Tuesday, September 8, 2009

Prego update - staying in India

On Monday evening, we had the last "scan" (ie, ultrasound or sonogram) to check up on what was going on with Floyd. Sept 15th is the last day I can easily fly without a dr note, so we wanted to double check that we had no known reason to return to the US. The good news is (for us!) that everything is going well. All measurements appear normal, all body parts visible, etc etc. Though perhaps some in the US will be sad not to have the opportunity for me to visit (and to see the newborn), I think all will agree that it's better not to have found anything wrong!

So, stay put I will. The next appointment is in 3.5 weeks, and then after that I'll go every week for a check up. The date is getting closer! And still no boy's name selected.

We just started asking about all the newborn pre-screening tests done in HYD, now that we've decided we're staying. I'm not 100% sure what's available, but Dr Beth did some research and found a lab that will do all the regular US-screening work for $199 ( if you're interested). They send a complete kit and instructions - it all seems quite simple, actually. I'm thinking we might just do this in addition to whatever screening is done at my hospital, simply because it will be easier for US doctors to read US lab results - and a doctor won't get confused when we bring Floyd back to the US around age 1 for its check up there.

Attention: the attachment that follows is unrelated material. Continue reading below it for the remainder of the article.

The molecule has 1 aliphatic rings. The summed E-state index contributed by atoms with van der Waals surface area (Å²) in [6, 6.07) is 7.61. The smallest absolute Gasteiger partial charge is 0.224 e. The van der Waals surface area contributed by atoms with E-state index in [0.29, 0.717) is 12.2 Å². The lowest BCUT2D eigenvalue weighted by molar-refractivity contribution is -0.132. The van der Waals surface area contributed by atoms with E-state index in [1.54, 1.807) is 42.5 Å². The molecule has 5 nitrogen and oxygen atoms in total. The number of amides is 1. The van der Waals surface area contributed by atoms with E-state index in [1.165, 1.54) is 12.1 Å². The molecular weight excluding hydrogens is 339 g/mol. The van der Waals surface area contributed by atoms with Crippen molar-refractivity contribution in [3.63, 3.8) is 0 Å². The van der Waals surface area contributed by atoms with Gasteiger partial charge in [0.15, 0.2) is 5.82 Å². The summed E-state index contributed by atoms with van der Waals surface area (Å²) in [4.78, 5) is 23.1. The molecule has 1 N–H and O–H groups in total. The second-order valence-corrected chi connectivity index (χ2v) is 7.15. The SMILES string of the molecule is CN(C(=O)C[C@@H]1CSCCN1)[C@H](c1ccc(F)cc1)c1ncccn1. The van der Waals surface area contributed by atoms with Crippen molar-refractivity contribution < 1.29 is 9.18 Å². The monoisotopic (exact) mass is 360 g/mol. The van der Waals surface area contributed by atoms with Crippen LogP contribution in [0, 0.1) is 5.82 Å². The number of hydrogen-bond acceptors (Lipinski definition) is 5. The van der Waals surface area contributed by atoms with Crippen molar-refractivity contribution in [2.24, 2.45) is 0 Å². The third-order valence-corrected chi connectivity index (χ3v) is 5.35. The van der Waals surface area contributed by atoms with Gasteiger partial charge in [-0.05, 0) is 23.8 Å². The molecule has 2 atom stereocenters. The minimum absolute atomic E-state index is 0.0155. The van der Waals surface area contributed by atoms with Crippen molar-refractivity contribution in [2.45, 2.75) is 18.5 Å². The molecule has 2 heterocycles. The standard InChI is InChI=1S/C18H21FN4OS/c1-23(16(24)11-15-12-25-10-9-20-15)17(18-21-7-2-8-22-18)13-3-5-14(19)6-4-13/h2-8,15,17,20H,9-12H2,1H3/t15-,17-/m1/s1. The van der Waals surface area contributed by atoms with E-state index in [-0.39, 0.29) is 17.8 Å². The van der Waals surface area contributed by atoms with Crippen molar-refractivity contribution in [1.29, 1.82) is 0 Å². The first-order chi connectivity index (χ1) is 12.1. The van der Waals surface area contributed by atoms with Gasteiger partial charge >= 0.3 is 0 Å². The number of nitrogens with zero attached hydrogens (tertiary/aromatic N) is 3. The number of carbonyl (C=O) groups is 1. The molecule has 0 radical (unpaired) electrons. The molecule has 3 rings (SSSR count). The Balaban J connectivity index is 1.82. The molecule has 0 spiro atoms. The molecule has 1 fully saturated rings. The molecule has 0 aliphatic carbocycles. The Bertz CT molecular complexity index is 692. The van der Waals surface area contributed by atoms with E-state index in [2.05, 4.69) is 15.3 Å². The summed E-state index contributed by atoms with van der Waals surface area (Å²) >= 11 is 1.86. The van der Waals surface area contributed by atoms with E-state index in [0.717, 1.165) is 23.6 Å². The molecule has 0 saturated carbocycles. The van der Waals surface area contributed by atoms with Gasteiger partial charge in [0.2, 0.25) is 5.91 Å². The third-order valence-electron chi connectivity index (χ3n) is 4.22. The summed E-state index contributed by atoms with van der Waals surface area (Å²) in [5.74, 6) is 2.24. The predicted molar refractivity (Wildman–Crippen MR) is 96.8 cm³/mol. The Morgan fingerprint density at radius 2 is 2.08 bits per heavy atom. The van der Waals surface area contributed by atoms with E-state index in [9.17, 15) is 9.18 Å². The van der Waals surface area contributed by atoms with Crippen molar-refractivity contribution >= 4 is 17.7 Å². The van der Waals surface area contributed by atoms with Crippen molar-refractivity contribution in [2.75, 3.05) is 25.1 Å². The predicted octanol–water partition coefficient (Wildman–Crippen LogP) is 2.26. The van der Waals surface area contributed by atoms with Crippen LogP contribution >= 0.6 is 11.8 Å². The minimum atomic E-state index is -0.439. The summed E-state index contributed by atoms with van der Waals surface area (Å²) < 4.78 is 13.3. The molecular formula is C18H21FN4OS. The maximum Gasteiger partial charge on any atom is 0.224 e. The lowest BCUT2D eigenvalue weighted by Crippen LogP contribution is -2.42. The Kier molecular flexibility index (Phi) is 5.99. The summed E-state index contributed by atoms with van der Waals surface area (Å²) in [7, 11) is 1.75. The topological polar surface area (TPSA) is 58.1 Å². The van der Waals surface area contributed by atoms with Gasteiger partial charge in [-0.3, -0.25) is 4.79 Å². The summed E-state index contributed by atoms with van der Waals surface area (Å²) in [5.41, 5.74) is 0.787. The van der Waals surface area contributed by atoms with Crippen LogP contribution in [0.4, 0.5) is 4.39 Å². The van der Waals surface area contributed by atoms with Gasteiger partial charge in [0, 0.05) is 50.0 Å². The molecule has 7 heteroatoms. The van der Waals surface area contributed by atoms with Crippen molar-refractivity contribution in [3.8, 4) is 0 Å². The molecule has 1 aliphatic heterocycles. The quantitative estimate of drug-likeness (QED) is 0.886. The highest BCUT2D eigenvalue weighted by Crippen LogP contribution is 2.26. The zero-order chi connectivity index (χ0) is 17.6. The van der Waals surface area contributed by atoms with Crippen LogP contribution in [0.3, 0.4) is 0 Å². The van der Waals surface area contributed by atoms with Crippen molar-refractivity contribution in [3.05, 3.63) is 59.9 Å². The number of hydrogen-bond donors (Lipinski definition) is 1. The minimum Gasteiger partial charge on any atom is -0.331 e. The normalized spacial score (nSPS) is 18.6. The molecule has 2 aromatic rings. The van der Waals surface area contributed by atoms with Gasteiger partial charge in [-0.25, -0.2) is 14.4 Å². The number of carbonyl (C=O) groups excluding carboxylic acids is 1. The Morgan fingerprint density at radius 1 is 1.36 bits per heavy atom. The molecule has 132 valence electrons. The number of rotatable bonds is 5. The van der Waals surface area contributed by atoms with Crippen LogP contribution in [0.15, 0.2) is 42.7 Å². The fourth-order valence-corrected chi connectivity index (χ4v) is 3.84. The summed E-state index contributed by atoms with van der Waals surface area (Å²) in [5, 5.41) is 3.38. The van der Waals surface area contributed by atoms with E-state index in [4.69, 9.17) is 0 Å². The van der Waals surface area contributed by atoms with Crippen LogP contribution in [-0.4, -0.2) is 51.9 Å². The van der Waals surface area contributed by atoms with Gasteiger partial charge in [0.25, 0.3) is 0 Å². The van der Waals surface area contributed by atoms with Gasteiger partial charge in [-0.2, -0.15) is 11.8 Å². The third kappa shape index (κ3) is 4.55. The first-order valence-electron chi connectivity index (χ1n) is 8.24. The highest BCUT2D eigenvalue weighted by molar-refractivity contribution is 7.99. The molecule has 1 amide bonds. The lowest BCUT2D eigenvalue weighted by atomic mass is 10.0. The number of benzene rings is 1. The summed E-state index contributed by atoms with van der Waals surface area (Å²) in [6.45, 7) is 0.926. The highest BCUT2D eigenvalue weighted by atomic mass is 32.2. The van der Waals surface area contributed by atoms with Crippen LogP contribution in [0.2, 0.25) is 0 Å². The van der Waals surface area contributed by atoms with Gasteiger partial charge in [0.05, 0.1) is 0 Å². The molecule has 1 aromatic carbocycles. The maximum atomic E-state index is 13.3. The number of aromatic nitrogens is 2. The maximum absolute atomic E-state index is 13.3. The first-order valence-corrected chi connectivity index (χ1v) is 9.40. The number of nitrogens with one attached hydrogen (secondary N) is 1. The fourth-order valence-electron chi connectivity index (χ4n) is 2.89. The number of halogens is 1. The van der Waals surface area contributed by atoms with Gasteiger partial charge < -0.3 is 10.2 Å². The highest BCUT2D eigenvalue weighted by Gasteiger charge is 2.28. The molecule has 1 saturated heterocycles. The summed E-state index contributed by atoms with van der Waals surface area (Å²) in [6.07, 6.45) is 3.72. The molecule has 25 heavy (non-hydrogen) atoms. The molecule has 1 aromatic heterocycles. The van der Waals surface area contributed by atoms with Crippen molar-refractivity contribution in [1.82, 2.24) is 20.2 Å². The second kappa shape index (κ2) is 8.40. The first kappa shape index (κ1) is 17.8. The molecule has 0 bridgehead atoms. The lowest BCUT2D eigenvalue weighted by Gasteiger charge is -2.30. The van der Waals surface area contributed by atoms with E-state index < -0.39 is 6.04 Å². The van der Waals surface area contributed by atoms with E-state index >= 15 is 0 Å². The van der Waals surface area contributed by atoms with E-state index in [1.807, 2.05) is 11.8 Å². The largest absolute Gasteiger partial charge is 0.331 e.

This type of service makes me think (a) how small the world really is today and (b) how different life in my line of work must be compared with 20+ years ago.

Sunday, September 6, 2009

A Taste of Japan

We had to plan a small outing today to a place with clean toilets. In the almost complete effort to potty train William, we decided he was ready to be out of the house for more than the 30 minutes when we walk Bagwelle or play in the courtyard in the evenings. We racked our brains about places we know with clean toilets and decided a trip to the import grocery store followed by lunch at a food court in a posh movie theater complex would fit the bill.

First, before you get nervous, the potty-training part of the experiment was a success. We were out for two hours, no accidents, clean toilet facilities availed of twice, and only one fit thrown at the very end when it was nearing nap time. Good job, William!

Two points, however, stand out as even more exciting and satisfying ... if you can imagine that. First, the import grocery store had large quantities of Dr Pepper. This means that Karen (Greg's mom) does not have to import her own when she comes in December. We bought a 24-day supply, since one never knows what treasures might show up at the import grocery store when. Good news for Karen!

Second, we sampled "Ebisu" for lunch at the food court, specializing in okonomiyaki and yakisoba, two of my favorite Japanese foods. The yakisoba was fantastic, and the okonomiyaki pretty good, considering we're in Hyderabad with no Japanese restaurants. It helped that the stall imports the proper sauce from Japan (Otafuku, I think it's called; the one with the smiling lady face), imparting an authentic flavor. The prices were Japan-style, too, to round out the experience :) I balked when I realized my okonomiyaki cost just as much as my upscale Indian buffet lunch yesterday, but then I decided to think about the price in yen and not rupees.